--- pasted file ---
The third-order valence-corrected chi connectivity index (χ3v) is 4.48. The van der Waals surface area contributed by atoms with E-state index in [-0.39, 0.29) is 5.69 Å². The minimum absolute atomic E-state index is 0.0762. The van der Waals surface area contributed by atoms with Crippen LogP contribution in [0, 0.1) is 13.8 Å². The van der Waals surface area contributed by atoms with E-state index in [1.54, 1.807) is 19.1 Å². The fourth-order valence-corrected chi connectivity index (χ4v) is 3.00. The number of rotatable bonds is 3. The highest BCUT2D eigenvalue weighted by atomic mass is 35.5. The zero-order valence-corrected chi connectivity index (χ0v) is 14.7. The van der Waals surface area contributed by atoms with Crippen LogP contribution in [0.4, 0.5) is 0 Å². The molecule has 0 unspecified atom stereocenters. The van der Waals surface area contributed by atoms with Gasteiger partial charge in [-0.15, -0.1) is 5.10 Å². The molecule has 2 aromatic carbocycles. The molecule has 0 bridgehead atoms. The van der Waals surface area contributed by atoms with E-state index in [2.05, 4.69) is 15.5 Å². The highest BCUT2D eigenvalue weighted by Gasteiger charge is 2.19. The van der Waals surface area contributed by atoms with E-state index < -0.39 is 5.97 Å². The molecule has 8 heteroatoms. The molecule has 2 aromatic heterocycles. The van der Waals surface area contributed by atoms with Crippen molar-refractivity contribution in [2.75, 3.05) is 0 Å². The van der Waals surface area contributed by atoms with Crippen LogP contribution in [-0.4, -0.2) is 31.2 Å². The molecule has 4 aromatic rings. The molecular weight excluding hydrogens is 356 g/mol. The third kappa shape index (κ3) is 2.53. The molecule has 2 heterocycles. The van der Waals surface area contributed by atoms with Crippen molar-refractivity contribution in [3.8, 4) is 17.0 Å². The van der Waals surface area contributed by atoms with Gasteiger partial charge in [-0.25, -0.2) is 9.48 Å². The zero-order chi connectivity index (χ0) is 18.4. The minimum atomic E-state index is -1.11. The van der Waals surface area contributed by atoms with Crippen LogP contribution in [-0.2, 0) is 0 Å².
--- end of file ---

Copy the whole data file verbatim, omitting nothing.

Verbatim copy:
The third-order valence-corrected chi connectivity index (χ3v) is 4.48. The van der Waals surface area contributed by atoms with E-state index in [-0.39, 0.29) is 5.69 Å². The minimum absolute atomic E-state index is 0.0762. The van der Waals surface area contributed by atoms with Crippen LogP contribution in [0, 0.1) is 13.8 Å². The van der Waals surface area contributed by atoms with E-state index in [1.54, 1.807) is 19.1 Å². The fourth-order valence-corrected chi connectivity index (χ4v) is 3.00. The number of rotatable bonds is 3. The highest BCUT2D eigenvalue weighted by atomic mass is 35.5. The zero-order valence-corrected chi connectivity index (χ0v) is 14.7. The van der Waals surface area contributed by atoms with Crippen LogP contribution in [0.4, 0.5) is 0 Å². The molecule has 0 unspecified atom stereocenters. The van der Waals surface area contributed by atoms with Gasteiger partial charge in [-0.15, -0.1) is 5.10 Å². The molecule has 2 aromatic carbocycles. The molecule has 0 bridgehead atoms. The van der Waals surface area contributed by atoms with E-state index in [2.05, 4.69) is 15.5 Å². The highest BCUT2D eigenvalue weighted by Gasteiger charge is 2.19. The van der Waals surface area contributed by atoms with E-state index < -0.39 is 5.97 Å². The molecule has 8 heteroatoms. The molecule has 2 aromatic heterocycles. The van der Waals surface area contributed by atoms with Crippen molar-refractivity contribution in [2.75, 3.05) is 0 Å². The van der Waals surface area contributed by atoms with Crippen LogP contribution in [-0.4, -0.2) is 31.2 Å². The molecule has 4 aromatic rings. The molecular weight excluding hydrogens is 356 g/mol. The third kappa shape index (κ3) is 2.53. The molecule has 2 heterocycles. The van der Waals surface area contributed by atoms with Crippen molar-refractivity contribution in [3.8, 4) is 17.0 Å². The van der Waals surface area contributed by atoms with Gasteiger partial charge in [-0.25, -0.2) is 9.48 Å². The zero-order chi connectivity index (χ0) is 18.4. The minimum atomic E-state index is -1.11. The van der Waals surface area contributed by atoms with Crippen LogP contribution in [-0.2, 0) is 0 Å².